MIDLAND, Texas -- Jessica McClure, the toddler whose fight for life transfixed the nation, was rescued Friday from the abandoned well where she survived 58 hours without food or water, crying 'mama' as workers dug her path to freedom.
The 18-month-old child, who fell into the narrow well while playing Wednesday morning and became wedged 22 feet underground, emerged from the rescue shaft at 7:55 p.m. CDT in the arms of paramedic Steve Forbes. Her face was bloody and swathed in bandages.
Jessica was taken in serious condition to Midland General Hospital, where doctors were concerned she might face amputation of her right foot because of poor circulation, Dr. Carolyn Rhode said. No internal injuries were found, however, and her condition was upgraded to stable late Friday night.
Dr. Paul Best said, 'There are areas where the skin has been damaged. Her leg was twisted .... The orthopedic surgeon is optimistic, and there is still a good chance she may keep the foot.'
Jessica ate an orange a Popsicle Friday night, the only food she had eaten since her ordeal began, and underwent treatment for 90 minutes in a hyperbaric oxygen chamber, designed to speed healing of tissues.
Doctors said the blueness in her toes, a possible indication of gangrene, had almost disappeared when she came out of the oxygen chamber.
'She's going to need a lot of love and a lot of attention,' Best said.
Dr. Debbie Reese, a pediatrician, said the girl might require plastic surgery because of the way her head was wedged inside the hole. Reese said the cramped space put pressure on the forehead.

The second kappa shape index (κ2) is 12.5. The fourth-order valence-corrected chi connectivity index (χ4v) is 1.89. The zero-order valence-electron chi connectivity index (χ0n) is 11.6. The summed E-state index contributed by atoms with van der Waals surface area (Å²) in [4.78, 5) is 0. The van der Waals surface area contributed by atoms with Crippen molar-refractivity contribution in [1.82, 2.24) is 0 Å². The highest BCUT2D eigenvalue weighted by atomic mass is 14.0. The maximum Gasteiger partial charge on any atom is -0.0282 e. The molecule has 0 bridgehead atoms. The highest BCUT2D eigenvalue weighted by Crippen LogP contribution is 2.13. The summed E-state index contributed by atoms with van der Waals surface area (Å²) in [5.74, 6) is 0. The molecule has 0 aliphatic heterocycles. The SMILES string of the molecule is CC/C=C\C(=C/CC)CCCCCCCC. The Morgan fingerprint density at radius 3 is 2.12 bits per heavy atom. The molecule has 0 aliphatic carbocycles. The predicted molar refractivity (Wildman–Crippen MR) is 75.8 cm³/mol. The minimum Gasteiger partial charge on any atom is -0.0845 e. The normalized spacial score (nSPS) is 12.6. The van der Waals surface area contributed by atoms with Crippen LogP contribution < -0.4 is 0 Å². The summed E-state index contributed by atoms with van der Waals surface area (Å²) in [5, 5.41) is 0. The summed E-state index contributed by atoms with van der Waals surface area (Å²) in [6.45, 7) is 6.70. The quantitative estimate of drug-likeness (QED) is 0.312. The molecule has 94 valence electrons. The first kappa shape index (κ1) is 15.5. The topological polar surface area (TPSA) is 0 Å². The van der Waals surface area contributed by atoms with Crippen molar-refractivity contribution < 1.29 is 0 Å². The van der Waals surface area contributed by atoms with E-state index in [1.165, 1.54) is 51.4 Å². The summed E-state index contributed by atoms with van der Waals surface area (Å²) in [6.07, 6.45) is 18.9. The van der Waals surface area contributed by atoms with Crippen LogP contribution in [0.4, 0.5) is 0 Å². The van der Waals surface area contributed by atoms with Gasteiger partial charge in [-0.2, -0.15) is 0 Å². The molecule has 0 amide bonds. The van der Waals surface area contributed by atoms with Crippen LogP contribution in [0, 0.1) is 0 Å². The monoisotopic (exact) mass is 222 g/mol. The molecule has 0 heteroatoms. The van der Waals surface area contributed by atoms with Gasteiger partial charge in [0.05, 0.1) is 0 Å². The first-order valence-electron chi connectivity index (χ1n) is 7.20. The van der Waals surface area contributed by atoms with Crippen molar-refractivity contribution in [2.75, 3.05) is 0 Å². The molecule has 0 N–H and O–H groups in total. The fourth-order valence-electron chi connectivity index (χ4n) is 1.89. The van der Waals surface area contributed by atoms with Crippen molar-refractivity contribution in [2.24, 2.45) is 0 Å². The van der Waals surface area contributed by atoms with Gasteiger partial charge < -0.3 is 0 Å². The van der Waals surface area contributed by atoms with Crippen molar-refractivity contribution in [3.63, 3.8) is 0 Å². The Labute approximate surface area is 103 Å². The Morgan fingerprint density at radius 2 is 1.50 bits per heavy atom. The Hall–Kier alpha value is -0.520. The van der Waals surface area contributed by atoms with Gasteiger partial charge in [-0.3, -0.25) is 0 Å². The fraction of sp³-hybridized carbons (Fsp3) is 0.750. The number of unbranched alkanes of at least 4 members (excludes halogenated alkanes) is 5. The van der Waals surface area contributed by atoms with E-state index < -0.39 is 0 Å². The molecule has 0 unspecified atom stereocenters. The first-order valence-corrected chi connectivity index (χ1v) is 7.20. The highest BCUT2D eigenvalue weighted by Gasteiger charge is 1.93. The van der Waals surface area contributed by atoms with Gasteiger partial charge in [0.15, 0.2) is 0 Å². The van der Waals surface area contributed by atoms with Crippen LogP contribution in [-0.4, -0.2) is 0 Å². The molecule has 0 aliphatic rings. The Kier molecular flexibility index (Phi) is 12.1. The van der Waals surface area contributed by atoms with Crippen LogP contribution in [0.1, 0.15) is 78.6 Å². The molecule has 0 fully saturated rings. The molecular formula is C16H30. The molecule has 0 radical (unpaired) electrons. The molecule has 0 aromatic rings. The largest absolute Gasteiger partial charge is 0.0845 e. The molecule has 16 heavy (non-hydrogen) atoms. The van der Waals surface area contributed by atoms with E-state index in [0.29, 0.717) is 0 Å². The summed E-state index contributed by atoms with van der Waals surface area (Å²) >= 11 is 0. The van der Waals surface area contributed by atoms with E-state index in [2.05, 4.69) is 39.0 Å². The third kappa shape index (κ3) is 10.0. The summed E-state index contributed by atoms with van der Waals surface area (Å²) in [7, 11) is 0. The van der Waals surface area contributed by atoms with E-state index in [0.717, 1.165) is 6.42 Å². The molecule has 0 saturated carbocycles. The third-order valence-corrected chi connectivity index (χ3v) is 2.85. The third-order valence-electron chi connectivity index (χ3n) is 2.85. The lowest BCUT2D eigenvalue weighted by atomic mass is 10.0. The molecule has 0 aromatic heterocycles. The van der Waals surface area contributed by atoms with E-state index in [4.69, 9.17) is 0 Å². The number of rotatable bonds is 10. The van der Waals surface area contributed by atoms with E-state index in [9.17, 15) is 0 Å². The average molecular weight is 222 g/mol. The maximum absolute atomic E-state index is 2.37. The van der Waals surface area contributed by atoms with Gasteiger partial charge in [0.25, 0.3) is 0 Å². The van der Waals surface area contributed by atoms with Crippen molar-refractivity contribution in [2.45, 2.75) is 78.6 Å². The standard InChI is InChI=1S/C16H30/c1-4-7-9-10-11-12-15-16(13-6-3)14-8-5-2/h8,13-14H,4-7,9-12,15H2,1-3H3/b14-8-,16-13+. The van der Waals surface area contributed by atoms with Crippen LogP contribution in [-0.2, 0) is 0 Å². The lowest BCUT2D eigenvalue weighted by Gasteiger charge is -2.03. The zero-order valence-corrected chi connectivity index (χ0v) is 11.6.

'We feel like the head may require plastic surgery. It's a lot like a bed sore,' she said.
Jessica, who slept about 3 hours during the ordeal, also suffered from dehydration, minor scrapes and a bruise on her head and will suffer emotional trauma as a result of her ordeal, Rhode said. Her right leg was straight up parallel with her body and her hip was out of position, she said.
She weighed 17.5 points, down four pounds from her most recent weighing six weeks ago.
Rhode said the child was quiet and 'kind of bewildered' but added, 'She's a real spunky girl and has done great.'
Jessica's parents, Reba Gayle and Chip McClure, both 18, accompanied her to the hospital.
As an anxious nation watched on live television, a rousing cheer roared from the determined rescue workers who toiled more than two days to free the toddler child. Several cried.
'I think she was scared, but not in much pain,' said paramedic Robert O'Donnell, who accompanied Forbes into the rescue tunnel.
'I found out her nickname was Juicy, and she responded to me every time I used it,' O'Donnell said. 'Her hands were at the side of her head and her right foot was next to the right side of her head. Once we got loose, we took off.'
The toddler, clad in a blue shirt, a diaper, socks and thongs, had been trapped in the rock-encased abandoned well since about 10 a.m. Wednesday. She had bandages wrapped around her head and her left arm. Her eyes were open and she appeared alert.
Drillers placed a sign reading 'Thank You, America' on their rig after the child's rescue, then gathered in a circle for cheers and tears.
'I don't usually cry, but who cares,' said police Sgt. Andy Glasscock, tears streaming down his cheeks.
Added Bruce Peeler, who helped man the line that pulled Jessica to the surface, 'When she reached up and wiped her little eye, it was all worth it.'
A rescue worker said Jessica's body was covered with petroleum jelly to ease her way through the narrow passageway carved by workers. Rescuers 'brought her out feet first' with the help of a pair of forceps, such as those used in infant deliveries.
She was brought to the surface on an infant backboard hoisted by cable. She had been wrapped in gauze bandages to prevent movement and possible injury during the rescue.
Jessica fell into the 22-foot-deep well while playing in her aunt's back yard. The well's opening is only 8 inches wide and to reach her, rescue teams were forced to dig the parallel shaft, then tunnel to the wider section of the well where she was trapped.